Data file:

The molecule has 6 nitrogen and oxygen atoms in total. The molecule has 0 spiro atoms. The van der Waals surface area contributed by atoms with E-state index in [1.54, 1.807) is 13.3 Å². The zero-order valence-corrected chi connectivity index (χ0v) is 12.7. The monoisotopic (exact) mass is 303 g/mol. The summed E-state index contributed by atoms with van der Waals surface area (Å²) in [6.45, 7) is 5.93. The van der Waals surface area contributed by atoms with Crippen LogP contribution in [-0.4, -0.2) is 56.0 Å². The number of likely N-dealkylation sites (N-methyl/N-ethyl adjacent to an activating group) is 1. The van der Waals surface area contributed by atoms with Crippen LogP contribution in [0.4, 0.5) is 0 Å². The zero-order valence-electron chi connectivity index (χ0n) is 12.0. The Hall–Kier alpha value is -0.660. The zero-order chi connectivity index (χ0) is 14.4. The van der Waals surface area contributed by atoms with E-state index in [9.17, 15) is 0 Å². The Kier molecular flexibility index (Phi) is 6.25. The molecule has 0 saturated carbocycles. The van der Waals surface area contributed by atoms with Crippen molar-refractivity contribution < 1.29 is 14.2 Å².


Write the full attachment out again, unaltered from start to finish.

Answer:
The molecule has 6 nitrogen and oxygen atoms in total. The molecule has 0 spiro atoms. The van der Waals surface area contributed by atoms with E-state index in [1.54, 1.807) is 13.3 Å². The zero-order valence-corrected chi connectivity index (χ0v) is 12.7. The monoisotopic (exact) mass is 303 g/mol. The summed E-state index contributed by atoms with van der Waals surface area (Å²) in [6.45, 7) is 5.93. The van der Waals surface area contributed by atoms with Crippen LogP contribution in [-0.4, -0.2) is 56.0 Å². The number of likely N-dealkylation sites (N-methyl/N-ethyl adjacent to an activating group) is 1. The van der Waals surface area contributed by atoms with Crippen LogP contribution in [0.4, 0.5) is 0 Å². The zero-order valence-electron chi connectivity index (χ0n) is 12.0. The Hall–Kier alpha value is -0.660. The zero-order chi connectivity index (χ0) is 14.4. The van der Waals surface area contributed by atoms with E-state index in [9.17, 15) is 0 Å². The Kier molecular flexibility index (Phi) is 6.25. The molecule has 0 saturated carbocycles. The van der Waals surface area contributed by atoms with Crippen molar-refractivity contribution < 1.29 is 14.2 Å².